Smokin’ Aces (2007) - **1/2
Released in early 2007 Smokin’ Aces was labeled a Quentin Tarantino knockoff and was met with generally negative critical reviews despite grossing a decent amount of money and gaining a bit of a following. A sequel (or prequel) was even released last year directly to DVD although it was met with even more, justifiable, criticism. But what of the original film itself?
Buddy Israel (Jeremy Piven) is about to make a deal with the feds ratting out everybody he’s been involved with in organized crime, specifically longtime mob boss Primo Sparazza. FBI Detectives Richard Messner (Ryan Reynolds) and Donald Carruthers (Ray Liotta) are assigned by Assistant Director Locke (Andy Garcia) to get to Israel and take him into protective custody before he winds up in a body bag for being a snitch. Two former cops join Las Vegas bounty hunter Jack Dupree (Ben Affleck), who was hired by attorney Rip Reed (Jason Bateman), to keep Israel safe and make sure he doesn’t skip bail. But there a whole lot more people who want Israel dead and all sorts of assassians intend to collect the reward for killing Israel as well as ‘taking his heart’. There’s Georgia (Alicia Keys) and Sharice (Taraji P. Henson), with Georgia being more laid back while Sharice is a high-strung femanist who seems to really love Georgia as more than a friend. There’s the Tremor Brothers (Chris Pine, Kevin Durand, Maury Sterling) who are just these heavy metal redneck Neo-Nazi types who are like characters out of The Road Warrior only cranked up about 100 notches. There’s Pasquale “The Plague” Acosta (Nestor Carbonell) who once chewed off his own fingertips completely to escape identification. And lastly there’s Lazlo Soot, a man the other assassians barely know anything about because of his extraordinary talent at disguise. He is specifically hired by Sparazza to take out Israel.
The characters in Smokin’ Aces are painted with broad strokes. Writer and Director Joe Carnahan sets up our characters motivation (either wanting to save or kill Israel) and proceeds to delve into action. The action itself is slick, fast-paced and very, very violent. And as in most shoot ‘em up movies, almost nobody dies from just one bullet. There’s a nice Psycho-like misdirection early on in the film that I enjoyed and leads to the film’s funniest moment where one of the Tremor brothers performs an impromptu ventriloquist act.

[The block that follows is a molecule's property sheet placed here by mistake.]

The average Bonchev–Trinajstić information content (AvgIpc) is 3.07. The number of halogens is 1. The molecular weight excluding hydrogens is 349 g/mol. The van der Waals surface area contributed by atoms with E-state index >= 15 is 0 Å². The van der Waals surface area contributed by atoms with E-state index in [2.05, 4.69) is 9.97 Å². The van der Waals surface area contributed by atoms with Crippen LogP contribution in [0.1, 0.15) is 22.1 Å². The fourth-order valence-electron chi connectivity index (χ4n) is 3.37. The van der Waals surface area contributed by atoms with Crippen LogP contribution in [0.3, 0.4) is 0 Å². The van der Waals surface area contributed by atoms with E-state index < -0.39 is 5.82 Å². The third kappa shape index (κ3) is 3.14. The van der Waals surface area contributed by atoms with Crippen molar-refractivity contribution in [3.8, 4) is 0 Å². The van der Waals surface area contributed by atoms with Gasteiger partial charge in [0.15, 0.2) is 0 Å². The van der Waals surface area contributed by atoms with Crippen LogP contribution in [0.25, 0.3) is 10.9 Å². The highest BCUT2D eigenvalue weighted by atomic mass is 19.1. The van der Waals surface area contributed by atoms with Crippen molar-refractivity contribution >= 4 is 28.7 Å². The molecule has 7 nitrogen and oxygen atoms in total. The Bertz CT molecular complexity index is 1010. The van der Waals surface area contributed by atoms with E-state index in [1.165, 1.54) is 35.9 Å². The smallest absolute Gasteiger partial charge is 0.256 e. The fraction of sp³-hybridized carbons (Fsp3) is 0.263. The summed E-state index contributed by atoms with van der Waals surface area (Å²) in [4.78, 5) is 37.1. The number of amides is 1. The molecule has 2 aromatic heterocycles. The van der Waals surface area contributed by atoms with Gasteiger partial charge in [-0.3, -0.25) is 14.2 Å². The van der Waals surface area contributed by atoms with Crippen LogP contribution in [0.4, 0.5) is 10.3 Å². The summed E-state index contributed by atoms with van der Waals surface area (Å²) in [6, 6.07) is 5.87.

Because the characters are fairly one dimensional ‘good’ acting isn’t required. That’s not to say there are bad performances because most are fine/good, but there were a number of characters and scenes that ultimately could have easily have been cut (strange karate kid and grandma, I’m looking at you) and still told the story perfectly well. Liotta and Reynolds are likeable as dedicated agents and Jeremy Piven plays the mentally checked-out asshole (quite a stretch for him) role well. And Alicia Keys certainly doesn’t embarrass herself in her film debut, giving a solid performance and looking absolutely stunning as well.
Smokin’ Aces sets up an interesting story but doesn’t quite deliver on the payoff it seems to have been building to. I feel like Carnahan tried to be too clever for his own good and it likely left more then a few viewers baffled. To me it felt very much like a SAW film type of ending and it felt a bit out of place in this environment.
Smokin’ Aces won’t ever play in an arthouse nor will it be shown in film school as a brilliant character study of original ideas but it’s a fairly fun movie to kick back and watch and think “Well this is completely ridiculous…but kinda cool”.